Some law enforcement officials use the term cyber stalking.
Some victim advocates call it rape by proxy.
Both terms focus on a growing social media threat: stealing someone’s identity, usually a woman’s, and then posing as the person online to stalk and threaten them. WJLA TV says a Prince George’s County ex-husband posed as his former wife online to solicit sex and encourage someone to rape her, sending strangers to her door.
And these actions aren’t a crime.
Which is why Prince George’s County prosecutors and sexual assault advocates were at the Maryland State House Thursday, urging delegates to follow the Senate’s lead and pass a law making what they call rape by proxy a felony, punishable by up to 20 years behind bars.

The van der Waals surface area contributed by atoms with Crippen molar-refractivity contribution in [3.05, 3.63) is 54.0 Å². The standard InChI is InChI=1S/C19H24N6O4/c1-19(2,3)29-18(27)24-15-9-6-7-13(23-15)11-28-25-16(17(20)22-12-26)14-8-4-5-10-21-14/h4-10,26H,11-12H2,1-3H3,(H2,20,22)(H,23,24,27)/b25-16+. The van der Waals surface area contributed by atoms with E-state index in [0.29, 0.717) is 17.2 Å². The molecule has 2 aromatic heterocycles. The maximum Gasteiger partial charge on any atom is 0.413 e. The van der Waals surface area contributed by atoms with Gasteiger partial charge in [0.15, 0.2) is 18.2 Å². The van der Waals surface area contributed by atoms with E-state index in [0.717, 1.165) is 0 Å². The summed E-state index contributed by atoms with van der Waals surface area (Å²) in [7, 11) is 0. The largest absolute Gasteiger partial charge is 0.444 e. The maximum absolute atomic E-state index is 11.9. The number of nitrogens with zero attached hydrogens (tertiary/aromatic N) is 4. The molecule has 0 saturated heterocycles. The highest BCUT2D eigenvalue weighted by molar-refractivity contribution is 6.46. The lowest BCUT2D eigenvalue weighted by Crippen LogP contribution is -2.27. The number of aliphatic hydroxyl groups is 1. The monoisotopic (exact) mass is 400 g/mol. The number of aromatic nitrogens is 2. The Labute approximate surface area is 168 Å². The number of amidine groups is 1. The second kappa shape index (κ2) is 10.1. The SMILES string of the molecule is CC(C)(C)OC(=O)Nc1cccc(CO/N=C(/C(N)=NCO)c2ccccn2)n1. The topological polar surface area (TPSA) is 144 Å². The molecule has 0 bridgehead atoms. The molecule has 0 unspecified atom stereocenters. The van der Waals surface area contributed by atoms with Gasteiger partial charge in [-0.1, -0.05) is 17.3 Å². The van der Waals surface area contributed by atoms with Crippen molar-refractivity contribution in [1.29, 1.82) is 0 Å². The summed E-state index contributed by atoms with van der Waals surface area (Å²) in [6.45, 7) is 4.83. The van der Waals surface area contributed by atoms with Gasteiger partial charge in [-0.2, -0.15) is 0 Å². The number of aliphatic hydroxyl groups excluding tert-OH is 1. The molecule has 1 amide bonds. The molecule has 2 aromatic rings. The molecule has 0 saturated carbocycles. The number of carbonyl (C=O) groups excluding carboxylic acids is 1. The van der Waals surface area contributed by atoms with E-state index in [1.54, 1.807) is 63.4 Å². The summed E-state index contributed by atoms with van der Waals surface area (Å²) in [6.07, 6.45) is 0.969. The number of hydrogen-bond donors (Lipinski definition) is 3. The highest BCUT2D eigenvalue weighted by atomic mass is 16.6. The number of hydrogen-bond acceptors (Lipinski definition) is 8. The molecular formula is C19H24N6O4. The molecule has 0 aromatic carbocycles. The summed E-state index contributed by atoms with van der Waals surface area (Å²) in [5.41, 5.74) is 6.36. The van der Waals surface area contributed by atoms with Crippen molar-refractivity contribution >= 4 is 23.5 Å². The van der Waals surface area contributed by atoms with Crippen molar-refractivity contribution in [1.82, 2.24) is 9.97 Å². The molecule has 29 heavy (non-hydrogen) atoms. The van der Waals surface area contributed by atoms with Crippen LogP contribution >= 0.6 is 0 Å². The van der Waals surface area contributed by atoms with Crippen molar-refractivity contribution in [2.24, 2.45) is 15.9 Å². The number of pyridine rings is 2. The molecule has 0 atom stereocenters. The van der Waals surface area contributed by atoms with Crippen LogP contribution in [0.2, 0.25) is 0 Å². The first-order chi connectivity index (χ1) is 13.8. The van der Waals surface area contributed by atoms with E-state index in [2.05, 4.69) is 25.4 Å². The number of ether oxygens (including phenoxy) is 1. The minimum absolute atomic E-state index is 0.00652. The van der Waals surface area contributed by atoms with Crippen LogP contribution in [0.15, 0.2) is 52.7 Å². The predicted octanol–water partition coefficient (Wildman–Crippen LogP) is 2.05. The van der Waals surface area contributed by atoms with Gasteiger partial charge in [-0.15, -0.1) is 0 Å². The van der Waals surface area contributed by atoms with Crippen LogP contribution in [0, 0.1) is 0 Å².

Michael Johnson was sentenced in July to 115 years in prison after prosecutors say he posed as his ex-wife on the Internet to solicit sex. Angell Williams and her children lived in fear as hundreds of men showed up at their home over a 45-day period in 2012.
The men were sent to her home by fake online profiles created by Johnson, claiming to be his ex-wife, even posting pictures of Williams and the children with their address, one titled “rape me and my children.”
Assistant State's Attorney Christina Ropella prosecuted Michael Johnson on several misdemeanors for Prince George’s County.
“They can hide behind a keyboard, they feel more anonymous, they feel braver than someone would have to work up the courage to go commit the offense, but it’s absolutely just as devastating and dangerous to the victims of these crimes. It can destroy their lives.”